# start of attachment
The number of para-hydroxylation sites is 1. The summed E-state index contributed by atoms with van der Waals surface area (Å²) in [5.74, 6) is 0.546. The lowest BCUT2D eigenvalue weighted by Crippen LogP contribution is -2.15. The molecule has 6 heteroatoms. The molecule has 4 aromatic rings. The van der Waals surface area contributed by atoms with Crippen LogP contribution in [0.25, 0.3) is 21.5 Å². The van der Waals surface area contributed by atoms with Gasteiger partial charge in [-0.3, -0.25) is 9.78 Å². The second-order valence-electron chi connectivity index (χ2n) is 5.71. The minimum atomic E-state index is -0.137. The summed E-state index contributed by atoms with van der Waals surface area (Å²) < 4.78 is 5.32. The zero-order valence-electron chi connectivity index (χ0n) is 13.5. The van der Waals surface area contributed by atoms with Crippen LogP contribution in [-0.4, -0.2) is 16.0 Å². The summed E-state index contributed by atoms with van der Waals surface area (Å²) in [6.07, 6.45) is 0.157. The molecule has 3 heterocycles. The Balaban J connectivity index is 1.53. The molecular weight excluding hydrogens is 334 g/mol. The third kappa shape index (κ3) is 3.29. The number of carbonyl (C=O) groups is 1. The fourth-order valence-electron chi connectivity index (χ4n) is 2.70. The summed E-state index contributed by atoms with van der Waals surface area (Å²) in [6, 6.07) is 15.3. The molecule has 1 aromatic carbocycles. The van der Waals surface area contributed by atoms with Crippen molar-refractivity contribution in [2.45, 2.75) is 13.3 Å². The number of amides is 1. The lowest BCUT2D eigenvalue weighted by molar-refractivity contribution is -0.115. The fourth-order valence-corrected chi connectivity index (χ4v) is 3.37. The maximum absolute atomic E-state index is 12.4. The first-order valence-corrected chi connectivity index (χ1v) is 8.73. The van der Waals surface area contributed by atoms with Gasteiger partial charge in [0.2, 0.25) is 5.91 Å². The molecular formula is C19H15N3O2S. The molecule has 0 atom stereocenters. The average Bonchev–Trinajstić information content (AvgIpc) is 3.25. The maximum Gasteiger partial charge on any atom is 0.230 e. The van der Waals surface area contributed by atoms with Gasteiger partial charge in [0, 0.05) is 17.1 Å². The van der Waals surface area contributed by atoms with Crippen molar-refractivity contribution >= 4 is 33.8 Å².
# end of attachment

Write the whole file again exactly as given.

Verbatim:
The number of para-hydroxylation sites is 1. The summed E-state index contributed by atoms with van der Waals surface area (Å²) in [5.74, 6) is 0.546. The lowest BCUT2D eigenvalue weighted by Crippen LogP contribution is -2.15. The molecule has 6 heteroatoms. The molecule has 4 aromatic rings. The van der Waals surface area contributed by atoms with Crippen LogP contribution in [0.25, 0.3) is 21.5 Å². The van der Waals surface area contributed by atoms with Gasteiger partial charge in [-0.3, -0.25) is 9.78 Å². The second-order valence-electron chi connectivity index (χ2n) is 5.71. The minimum atomic E-state index is -0.137. The summed E-state index contributed by atoms with van der Waals surface area (Å²) < 4.78 is 5.32. The zero-order valence-electron chi connectivity index (χ0n) is 13.5. The van der Waals surface area contributed by atoms with Crippen LogP contribution in [-0.4, -0.2) is 16.0 Å². The summed E-state index contributed by atoms with van der Waals surface area (Å²) in [6.07, 6.45) is 0.157. The molecule has 3 heterocycles. The Balaban J connectivity index is 1.53. The molecular weight excluding hydrogens is 334 g/mol. The third kappa shape index (κ3) is 3.29. The number of carbonyl (C=O) groups is 1. The fourth-order valence-electron chi connectivity index (χ4n) is 2.70. The summed E-state index contributed by atoms with van der Waals surface area (Å²) in [6, 6.07) is 15.3. The molecule has 1 aromatic carbocycles. The van der Waals surface area contributed by atoms with Crippen molar-refractivity contribution in [2.45, 2.75) is 13.3 Å². The number of amides is 1. The lowest BCUT2D eigenvalue weighted by molar-refractivity contribution is -0.115. The fourth-order valence-corrected chi connectivity index (χ4v) is 3.37. The maximum absolute atomic E-state index is 12.4. The first-order valence-corrected chi connectivity index (χ1v) is 8.73. The van der Waals surface area contributed by atoms with Gasteiger partial charge in [0.2, 0.25) is 5.91 Å². The molecular formula is C19H15N3O2S. The molecule has 0 atom stereocenters. The average Bonchev–Trinajstić information content (AvgIpc) is 3.25. The maximum Gasteiger partial charge on any atom is 0.230 e. The van der Waals surface area contributed by atoms with Gasteiger partial charge in [0, 0.05) is 17.1 Å². The van der Waals surface area contributed by atoms with Crippen molar-refractivity contribution >= 4 is 33.8 Å².